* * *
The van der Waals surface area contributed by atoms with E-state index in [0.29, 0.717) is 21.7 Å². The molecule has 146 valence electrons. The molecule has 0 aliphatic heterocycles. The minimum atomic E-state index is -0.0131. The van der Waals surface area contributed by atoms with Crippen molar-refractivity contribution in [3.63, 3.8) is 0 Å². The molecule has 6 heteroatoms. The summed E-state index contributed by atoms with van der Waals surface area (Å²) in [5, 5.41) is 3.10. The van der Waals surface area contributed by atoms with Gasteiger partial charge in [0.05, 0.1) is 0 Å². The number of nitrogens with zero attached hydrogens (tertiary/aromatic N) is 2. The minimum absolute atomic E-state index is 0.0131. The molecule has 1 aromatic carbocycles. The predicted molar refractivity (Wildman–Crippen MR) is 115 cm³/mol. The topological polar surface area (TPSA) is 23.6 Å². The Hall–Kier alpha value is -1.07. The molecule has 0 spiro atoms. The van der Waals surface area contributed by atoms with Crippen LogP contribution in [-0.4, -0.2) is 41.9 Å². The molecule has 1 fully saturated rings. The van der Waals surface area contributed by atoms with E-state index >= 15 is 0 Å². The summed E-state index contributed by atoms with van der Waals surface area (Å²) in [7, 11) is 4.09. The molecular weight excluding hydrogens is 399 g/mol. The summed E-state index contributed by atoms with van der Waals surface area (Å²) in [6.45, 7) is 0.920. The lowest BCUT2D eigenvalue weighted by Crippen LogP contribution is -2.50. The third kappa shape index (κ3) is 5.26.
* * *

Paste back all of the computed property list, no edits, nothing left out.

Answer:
The van der Waals surface area contributed by atoms with E-state index in [0.29, 0.717) is 21.7 Å². The molecule has 146 valence electrons. The molecule has 0 aliphatic heterocycles. The minimum atomic E-state index is -0.0131. The van der Waals surface area contributed by atoms with Crippen molar-refractivity contribution in [3.63, 3.8) is 0 Å². The molecule has 6 heteroatoms. The summed E-state index contributed by atoms with van der Waals surface area (Å²) in [5, 5.41) is 3.10. The van der Waals surface area contributed by atoms with Gasteiger partial charge in [0.05, 0.1) is 0 Å². The number of nitrogens with zero attached hydrogens (tertiary/aromatic N) is 2. The minimum absolute atomic E-state index is 0.0131. The molecule has 1 aromatic carbocycles. The predicted molar refractivity (Wildman–Crippen MR) is 115 cm³/mol. The topological polar surface area (TPSA) is 23.6 Å². The Hall–Kier alpha value is -1.07. The molecule has 0 spiro atoms. The van der Waals surface area contributed by atoms with Crippen LogP contribution in [-0.4, -0.2) is 41.9 Å². The molecule has 1 fully saturated rings. The van der Waals surface area contributed by atoms with E-state index >= 15 is 0 Å². The summed E-state index contributed by atoms with van der Waals surface area (Å²) in [7, 11) is 4.09. The molecular weight excluding hydrogens is 399 g/mol. The summed E-state index contributed by atoms with van der Waals surface area (Å²) in [6.45, 7) is 0.920. The lowest BCUT2D eigenvalue weighted by Crippen LogP contribution is -2.50. The third kappa shape index (κ3) is 5.26.